Hand Sectioning and Microtome Sectioning: Advantages and Limitations

Sectioning in biology refers to the process of cutting a sample of tissue or an organism into thin sections for examination under a microscope. The process is used to study the structure and composition of biological specimens, including tissues, organs, and cells. Sectioning can be done by freehand sectioning or with microtome (Microtomy). The present post discusses the techniques of Freehand and Microtome Sectioning. 

Learning objectives: What is sectioning? Importance of sectioning, Different type of sectioning; Hand sectioning (Merits & Demerits); Serial sectioning (Merits & Demerits); Instrument of serial sectioning: Microtome & Microtomy; Different types of microtomes; Advantages of microtome sectioning; Limitations of microtome sectioning

Why we need sectioning in histology/Anatomy?

Ø  For understanding the internal structure of tissues.

Ø  For the study of the arrangement of cells.

Ø  Important in Histology (the study of tissues)

Ø  Two types of sectioning in microtechnique:

(1).  Free-hand sectioning

(2).  Sectioning with a cutting device (microtome)

(1). Free hand sectioning

Ø  Sectioning done by the free-hand with a knife or blade is called free hand-sectioning.

Ø  Hold the specimen in one hand and cut the specimen using a razor blade or knife.

Ø  Should take large number of sections and have to select one complete, thin and even section for downstream processing (staining or dehydration).

Ø  Delicate materials should be supported to withstand the cutting force.

Ø  Pith can be used for supporting the delicate materials.

how to take hand section

Advantages of free-hand sectioning

Ø  Easy to practice

Ø  No sophisticated instrumentations required for free-hand sectioning

Limitations of free-hand sectioning

Ø  Skill is required to take good section.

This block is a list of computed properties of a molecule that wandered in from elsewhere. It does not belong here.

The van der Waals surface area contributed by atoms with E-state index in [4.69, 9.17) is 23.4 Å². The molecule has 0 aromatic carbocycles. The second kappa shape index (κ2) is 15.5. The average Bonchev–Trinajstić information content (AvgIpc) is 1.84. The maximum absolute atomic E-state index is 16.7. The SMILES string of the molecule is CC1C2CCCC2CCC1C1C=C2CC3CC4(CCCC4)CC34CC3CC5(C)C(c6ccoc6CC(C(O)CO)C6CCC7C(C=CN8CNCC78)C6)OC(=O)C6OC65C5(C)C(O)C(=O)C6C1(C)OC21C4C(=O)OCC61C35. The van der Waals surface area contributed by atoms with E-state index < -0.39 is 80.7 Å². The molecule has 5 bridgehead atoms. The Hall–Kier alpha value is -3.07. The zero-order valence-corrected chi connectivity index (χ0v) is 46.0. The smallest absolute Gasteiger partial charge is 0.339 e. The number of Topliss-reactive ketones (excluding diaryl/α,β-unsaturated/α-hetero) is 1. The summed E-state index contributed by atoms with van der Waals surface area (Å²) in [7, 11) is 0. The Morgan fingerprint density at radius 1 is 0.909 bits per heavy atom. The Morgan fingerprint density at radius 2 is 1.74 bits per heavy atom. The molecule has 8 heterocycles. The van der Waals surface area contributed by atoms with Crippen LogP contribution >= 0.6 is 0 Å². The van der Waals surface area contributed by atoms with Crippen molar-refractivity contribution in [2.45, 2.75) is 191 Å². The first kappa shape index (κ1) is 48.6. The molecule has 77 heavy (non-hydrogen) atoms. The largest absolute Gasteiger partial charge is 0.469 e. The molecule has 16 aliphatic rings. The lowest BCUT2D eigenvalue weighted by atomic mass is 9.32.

Ø  Extremely small materials cannot be sectioned by free-hand sectioning.

Ø  Sections may not have a uniform thickness.

Ø  Sections may be too thick.

Ø  Sections less than 10 microns cannot be obtained by free-hand sectioning.

Ø  Serial sectioning is not possible with free-hand sectioning.

(2). Sectioning with a cutting device (microtome)

Ø  Microtome: The device used to take ultra-thin sections (less than 10 microns) is called microtome.

Ø  Greek: mikros = small, tome = cutting

Ø  Microtomy: The sectioning with microtome is called microtomy.

Ø  Example: Ultra-thin sectioning for electron microscopy (TEM)

what is microtome

how to section with microtome

Parts of a microtome

Ø  A microtome contains the following parts:

$. Part to hold the specimen

$. Part to hold the knife/blade

$. Provision for movement of knife/specimen

$. Provision of adjustment of section ticking

S. Provision for the serial sectioning

There are two broad categories of microtomes:

(1). Sledge microtome: Specimen remains stationary, knife moves.

(2). Rotary microtome: Knife remains stationary, specimen moves

what is rotory microtomeRotary microtome

Ø  The knife remains stationary, specimen moves up and down.

Ø  It consists of a large wheel with provision for rotation.

Ø  Wheel rotation causes the specimen block to move up and down.

Ø  Each movement pushes the specimen forward to a fixed distance.

Ø  This pushing distance is the thickness of the section.

Ø  Provision for serial sectioning is also available in the rotary microtome.

Special types of microtomes

Ø  Ultra-microtome: Microtome for taking sections for electron microscopy.

Ø  Cryomicrotome (cryotome): Microtome for taking sections of specimen embedded in ice blocks.

what is sledge microtome

Advantages of microtome/microtomy

Ø  Extremely small materials can be sectioned with a microtome.

Ø  Sections will have a uniform thickness.

Ø  Ultra-thin sections can be obtained.

Ø  Serial sectioning is possible with microtome sectioning.

Limitations of microtome/Microtomy

Ø  High instrumentation charge is involved in microtomy.

Ø  Tedious preparatory steps required before the sectioning.

Ø  Specimens should be embedded in the embedding medium (paraffin, plastic) before the sectioning.

Ø  Downstream processing after the sectioning is also tedious.

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